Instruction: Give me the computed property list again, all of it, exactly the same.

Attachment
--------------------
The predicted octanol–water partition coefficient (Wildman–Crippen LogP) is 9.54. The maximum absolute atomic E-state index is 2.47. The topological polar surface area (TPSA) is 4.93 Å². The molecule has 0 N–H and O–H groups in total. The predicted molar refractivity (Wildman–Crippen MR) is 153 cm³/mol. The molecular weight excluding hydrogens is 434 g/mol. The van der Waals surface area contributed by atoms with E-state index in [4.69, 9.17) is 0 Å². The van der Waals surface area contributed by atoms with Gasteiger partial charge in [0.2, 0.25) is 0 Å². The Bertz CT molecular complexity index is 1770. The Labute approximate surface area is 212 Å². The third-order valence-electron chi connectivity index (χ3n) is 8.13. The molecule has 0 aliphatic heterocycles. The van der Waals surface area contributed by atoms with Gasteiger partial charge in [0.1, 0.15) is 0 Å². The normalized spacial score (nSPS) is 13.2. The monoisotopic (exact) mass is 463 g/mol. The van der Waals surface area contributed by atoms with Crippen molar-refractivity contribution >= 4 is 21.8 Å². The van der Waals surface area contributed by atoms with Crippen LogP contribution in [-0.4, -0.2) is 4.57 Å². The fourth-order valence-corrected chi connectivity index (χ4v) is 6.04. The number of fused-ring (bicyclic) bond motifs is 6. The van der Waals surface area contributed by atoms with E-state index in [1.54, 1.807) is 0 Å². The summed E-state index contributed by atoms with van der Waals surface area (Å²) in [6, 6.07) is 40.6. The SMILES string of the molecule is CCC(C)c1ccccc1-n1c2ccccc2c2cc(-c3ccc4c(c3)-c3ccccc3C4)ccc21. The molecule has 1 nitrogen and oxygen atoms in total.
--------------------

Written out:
The predicted octanol–water partition coefficient (Wildman–Crippen LogP) is 9.54. The maximum absolute atomic E-state index is 2.47. The topological polar surface area (TPSA) is 4.93 Å². The molecule has 0 N–H and O–H groups in total. The predicted molar refractivity (Wildman–Crippen MR) is 153 cm³/mol. The molecular weight excluding hydrogens is 434 g/mol. The van der Waals surface area contributed by atoms with E-state index in [4.69, 9.17) is 0 Å². The van der Waals surface area contributed by atoms with Gasteiger partial charge in [0.2, 0.25) is 0 Å². The Bertz CT molecular complexity index is 1770. The Labute approximate surface area is 212 Å². The third-order valence-electron chi connectivity index (χ3n) is 8.13. The molecule has 0 aliphatic heterocycles. The van der Waals surface area contributed by atoms with Gasteiger partial charge in [0.1, 0.15) is 0 Å². The normalized spacial score (nSPS) is 13.2. The monoisotopic (exact) mass is 463 g/mol. The van der Waals surface area contributed by atoms with Crippen molar-refractivity contribution >= 4 is 21.8 Å². The van der Waals surface area contributed by atoms with Crippen LogP contribution in [-0.4, -0.2) is 4.57 Å². The fourth-order valence-corrected chi connectivity index (χ4v) is 6.04. The number of fused-ring (bicyclic) bond motifs is 6. The van der Waals surface area contributed by atoms with E-state index in [1.54, 1.807) is 0 Å². The summed E-state index contributed by atoms with van der Waals surface area (Å²) in [6, 6.07) is 40.6. The SMILES string of the molecule is CCC(C)c1ccccc1-n1c2ccccc2c2cc(-c3ccc4c(c3)-c3ccccc3C4)ccc21. The molecule has 1 nitrogen and oxygen atoms in total.